In 100 years time, they will look back at history, and name the time period we are living in now as the era of technology.
Since the beginning of the 20th century, technological advancements have created a society where we are all interconnected, which has created a globalised, hegemonic society.
One of the major advancements has been the arrival of the mobile phone. Developed in 1973, distributed by Motorola, and it has created a platform of interconnectivity and a globalised society.
Journalistic usage of the mobile has given journalists another tool of communication, allowing those to make calls whenever they are on the move, which journalists constantly are.
With the constant developments in the technological era, mobiles have gone from a useful device to an incredibly important tool, necessary for a journalist to do their jobs.
Created by Apple, the iPhone, the first smartphone of its kind, allowed people to connect to the Internet, receive news and create news, through its platforms of Twitter, Facebook and other news sharing apps.
Journalists are able to utilise this relatively new technology, and newer apps have appeared for people to download onto their phones in order to receive news.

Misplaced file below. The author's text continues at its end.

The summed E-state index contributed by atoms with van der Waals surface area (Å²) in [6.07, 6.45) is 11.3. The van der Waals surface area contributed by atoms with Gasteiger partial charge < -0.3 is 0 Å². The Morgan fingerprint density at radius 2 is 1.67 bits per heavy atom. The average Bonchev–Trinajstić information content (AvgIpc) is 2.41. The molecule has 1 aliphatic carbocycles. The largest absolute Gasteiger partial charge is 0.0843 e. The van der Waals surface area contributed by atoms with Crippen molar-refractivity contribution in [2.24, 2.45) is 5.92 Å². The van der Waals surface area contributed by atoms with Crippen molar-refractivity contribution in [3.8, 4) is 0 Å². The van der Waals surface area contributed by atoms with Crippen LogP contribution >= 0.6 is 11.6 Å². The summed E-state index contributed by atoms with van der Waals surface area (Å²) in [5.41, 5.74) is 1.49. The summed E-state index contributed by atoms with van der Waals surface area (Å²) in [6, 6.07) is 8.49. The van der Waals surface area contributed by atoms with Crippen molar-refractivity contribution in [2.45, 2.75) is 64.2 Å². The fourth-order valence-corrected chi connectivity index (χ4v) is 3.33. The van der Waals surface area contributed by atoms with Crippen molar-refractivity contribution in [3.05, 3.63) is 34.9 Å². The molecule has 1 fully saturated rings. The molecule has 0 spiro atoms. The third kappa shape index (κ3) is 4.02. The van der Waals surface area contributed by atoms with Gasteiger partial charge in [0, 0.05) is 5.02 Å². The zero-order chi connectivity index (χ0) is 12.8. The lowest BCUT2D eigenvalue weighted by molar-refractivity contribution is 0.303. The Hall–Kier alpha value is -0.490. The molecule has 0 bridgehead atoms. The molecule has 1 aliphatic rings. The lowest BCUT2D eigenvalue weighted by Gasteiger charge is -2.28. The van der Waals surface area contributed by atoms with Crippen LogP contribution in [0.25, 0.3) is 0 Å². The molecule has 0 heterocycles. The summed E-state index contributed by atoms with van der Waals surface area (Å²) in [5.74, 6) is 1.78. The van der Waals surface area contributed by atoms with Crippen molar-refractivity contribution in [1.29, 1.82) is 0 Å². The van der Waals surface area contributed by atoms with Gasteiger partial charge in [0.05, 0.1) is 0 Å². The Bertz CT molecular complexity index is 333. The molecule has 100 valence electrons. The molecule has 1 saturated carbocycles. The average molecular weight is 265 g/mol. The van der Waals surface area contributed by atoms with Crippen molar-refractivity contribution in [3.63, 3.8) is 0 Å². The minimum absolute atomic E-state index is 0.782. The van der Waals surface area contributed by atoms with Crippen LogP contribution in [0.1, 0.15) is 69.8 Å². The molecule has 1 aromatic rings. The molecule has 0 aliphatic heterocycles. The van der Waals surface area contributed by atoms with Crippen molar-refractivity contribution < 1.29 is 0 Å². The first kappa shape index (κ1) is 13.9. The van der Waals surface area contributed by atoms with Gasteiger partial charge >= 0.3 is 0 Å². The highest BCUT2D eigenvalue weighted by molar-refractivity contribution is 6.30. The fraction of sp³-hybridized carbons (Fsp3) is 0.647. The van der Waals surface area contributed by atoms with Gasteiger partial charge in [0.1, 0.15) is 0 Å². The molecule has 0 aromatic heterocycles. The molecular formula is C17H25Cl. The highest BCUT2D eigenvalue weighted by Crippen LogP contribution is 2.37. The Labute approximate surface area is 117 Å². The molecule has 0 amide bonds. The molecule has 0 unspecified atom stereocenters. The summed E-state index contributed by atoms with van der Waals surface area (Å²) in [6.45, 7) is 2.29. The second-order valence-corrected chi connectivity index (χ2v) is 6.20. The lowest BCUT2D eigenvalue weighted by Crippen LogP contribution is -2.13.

One example of this technology is receiving news. Journalists are not only able to create said news, but they now have a platform to get their news out on a constant basis. Apps such as ABC News and The Guardian notify users of breaking news, and new stories that are happening currently, only minutes after they have happened. They are able to get stories out quickly and efficiently, and therefore are helped massively from the use of mobile devices.
Another example of the journalistic use of the mobile is again, receiving a news update, but instead of having your news sent out, it is receiving news and coming up with ideas for different angles to the story.
Whilst news is often a competitive industry, getting a story out on time, you don’t always want to be pumping out the same story as others. Receiving news not only allows you to come up with different ideas, but the phone itself is a research lab. A Safari or Google search to the actual article, or searching the names of talents or the location can lead to new story ideas or angles.
Technology has improved leaps and bounds, and the mobile is one of those advancements. It has led to huge journalistic improvement, and will continue to do so with future developments.